Modern Martian Marvels: Volcanoes?
|Olympus Mons, the caldera. Olympus Mons has an average elevation of 22 kilometers and the caldera, or summit crater, has a depth of about 3 kilometers. The data was retrieved during orbit 143 of Mars Express on 24 February 2004. The view is looking north. Credit: ESA|
This perspective view, taken by the High Resolution Stereo Camera (HRSC) on board ESA’s Mars Express spacecraft, shows the complex caldera of Olympus Mons on Mars, the highest volcano in our Solar System. It may also offer the best chance to find more geologically recent volcanic activity on Mars.
"We would be very lucky to see [an eruption], but it would be a massive event," said Gerhard Neukum in USA Today. Neukum is a professor at Berlin’s Free University and lead author of a study in Nature magazine suggesting a revised timeline for lava on Mars.
While Mars is littered with collapsed volcano remnants, none have been observed as active right now. The new images indicate some of these volcanoes are merely dormant, not dead. The timeline proposed from studying the complex Olympus Mons caldera suggests there have been lava flows from intense volcanic activity within the past 2 million years.
To geologists, two million years is regarded as recent since it corresponds to the last one percent of the planet’s history.
For instance, the curved striations on the left and foreground, in the southern part of the caldera, are tectonic faults. After lava production has ceased the caldera collapsed over the emptied magma chamber. Through the collapse the surface suffers from extension and so extensional fractures are formed.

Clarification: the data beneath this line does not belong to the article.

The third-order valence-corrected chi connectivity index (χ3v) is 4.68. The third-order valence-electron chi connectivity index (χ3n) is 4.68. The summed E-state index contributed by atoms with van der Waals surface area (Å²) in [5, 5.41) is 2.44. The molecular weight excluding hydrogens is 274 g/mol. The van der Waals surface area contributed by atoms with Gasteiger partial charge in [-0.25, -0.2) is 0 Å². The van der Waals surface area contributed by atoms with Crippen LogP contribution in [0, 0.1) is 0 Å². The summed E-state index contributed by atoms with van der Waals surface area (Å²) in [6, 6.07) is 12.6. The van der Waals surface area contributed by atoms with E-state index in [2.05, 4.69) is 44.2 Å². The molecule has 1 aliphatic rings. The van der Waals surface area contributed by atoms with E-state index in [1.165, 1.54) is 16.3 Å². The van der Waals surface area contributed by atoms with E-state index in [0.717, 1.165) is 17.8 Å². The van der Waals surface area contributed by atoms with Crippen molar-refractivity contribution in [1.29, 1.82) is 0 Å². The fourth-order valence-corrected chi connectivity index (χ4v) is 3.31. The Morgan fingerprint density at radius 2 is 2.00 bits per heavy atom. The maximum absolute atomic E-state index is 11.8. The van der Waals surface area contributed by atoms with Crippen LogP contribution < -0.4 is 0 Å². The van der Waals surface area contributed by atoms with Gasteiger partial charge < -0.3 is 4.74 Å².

"I suspect that as we get more spacecraft in orbit that it will increase the chances of seeing some kind of active eruption," said Dr. James W. Head III, a professor of geological sciences at Brown. As quoted in Associated Press commentary, Dr. Head is one of more than 40 scientists who contributed to analysis of the images.
|Perspective view in three-dimensions using orbital lasers and elevation data Credit:MOLA/ ESA|
The level plain inside the crater on which these fractures can be observed represents the oldest caldera collapse. Later lava production caused new caldera collapses at different locations (the other circular depressions). They have partly destroyed the circular fracture pattern of the oldest one.
This perspective view of the caldera was calculated from the digital elevation model derived from the stereo channels and combined with the nadir and color channels of the HRSC.
University of Buffalo volcanologist, Dr. Tracy Gregg, discussed the scientific appeal of studying Martian volcanoes in detail. "If both of these [Opportunity and Spirit] landers survive with airbag technology, then it blows the doors wide open for future Mars landing sites with far more interesting terrain. A landing site near a volcano might be possible, now that the airbag technology has worked so wonderfully."